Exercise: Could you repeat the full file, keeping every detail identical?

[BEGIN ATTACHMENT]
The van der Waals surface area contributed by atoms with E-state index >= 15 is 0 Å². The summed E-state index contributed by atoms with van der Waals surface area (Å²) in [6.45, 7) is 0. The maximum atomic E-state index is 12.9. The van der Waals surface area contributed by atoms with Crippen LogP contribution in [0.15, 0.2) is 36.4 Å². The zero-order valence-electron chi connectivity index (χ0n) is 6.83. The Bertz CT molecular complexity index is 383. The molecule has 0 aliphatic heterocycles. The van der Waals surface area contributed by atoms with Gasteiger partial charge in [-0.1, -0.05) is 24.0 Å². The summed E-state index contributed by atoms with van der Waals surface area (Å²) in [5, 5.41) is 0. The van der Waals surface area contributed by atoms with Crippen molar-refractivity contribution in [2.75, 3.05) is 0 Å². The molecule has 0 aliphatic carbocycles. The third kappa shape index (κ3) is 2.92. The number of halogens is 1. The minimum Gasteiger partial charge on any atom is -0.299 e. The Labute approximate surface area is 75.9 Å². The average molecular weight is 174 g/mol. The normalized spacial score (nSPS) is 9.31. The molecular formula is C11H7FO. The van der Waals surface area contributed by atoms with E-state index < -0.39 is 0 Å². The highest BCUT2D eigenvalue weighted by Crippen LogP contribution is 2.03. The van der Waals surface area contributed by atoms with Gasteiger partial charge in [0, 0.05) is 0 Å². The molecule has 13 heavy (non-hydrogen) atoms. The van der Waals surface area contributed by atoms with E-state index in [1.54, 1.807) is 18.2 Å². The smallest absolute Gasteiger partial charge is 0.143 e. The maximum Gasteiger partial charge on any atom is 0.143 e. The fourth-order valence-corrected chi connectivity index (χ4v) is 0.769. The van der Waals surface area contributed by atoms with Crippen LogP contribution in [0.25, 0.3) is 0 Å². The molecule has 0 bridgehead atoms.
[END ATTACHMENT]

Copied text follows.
The van der Waals surface area contributed by atoms with E-state index >= 15 is 0 Å². The summed E-state index contributed by atoms with van der Waals surface area (Å²) in [6.45, 7) is 0. The maximum atomic E-state index is 12.9. The van der Waals surface area contributed by atoms with Crippen LogP contribution in [0.15, 0.2) is 36.4 Å². The zero-order valence-electron chi connectivity index (χ0n) is 6.83. The Bertz CT molecular complexity index is 383. The molecule has 0 aliphatic heterocycles. The van der Waals surface area contributed by atoms with Gasteiger partial charge in [-0.1, -0.05) is 24.0 Å². The summed E-state index contributed by atoms with van der Waals surface area (Å²) in [5, 5.41) is 0. The van der Waals surface area contributed by atoms with Crippen molar-refractivity contribution in [2.75, 3.05) is 0 Å². The molecule has 0 aliphatic carbocycles. The third kappa shape index (κ3) is 2.92. The number of halogens is 1. The minimum Gasteiger partial charge on any atom is -0.299 e. The Labute approximate surface area is 75.9 Å². The average molecular weight is 174 g/mol. The normalized spacial score (nSPS) is 9.31. The molecular formula is C11H7FO. The van der Waals surface area contributed by atoms with E-state index < -0.39 is 0 Å². The highest BCUT2D eigenvalue weighted by Crippen LogP contribution is 2.03. The van der Waals surface area contributed by atoms with Gasteiger partial charge in [0, 0.05) is 0 Å². The molecule has 13 heavy (non-hydrogen) atoms. The van der Waals surface area contributed by atoms with E-state index in [1.54, 1.807) is 18.2 Å². The smallest absolute Gasteiger partial charge is 0.143 e. The maximum Gasteiger partial charge on any atom is 0.143 e. The fourth-order valence-corrected chi connectivity index (χ4v) is 0.769. The van der Waals surface area contributed by atoms with Crippen LogP contribution in [0.25, 0.3) is 0 Å². The molecule has 0 bridgehead atoms.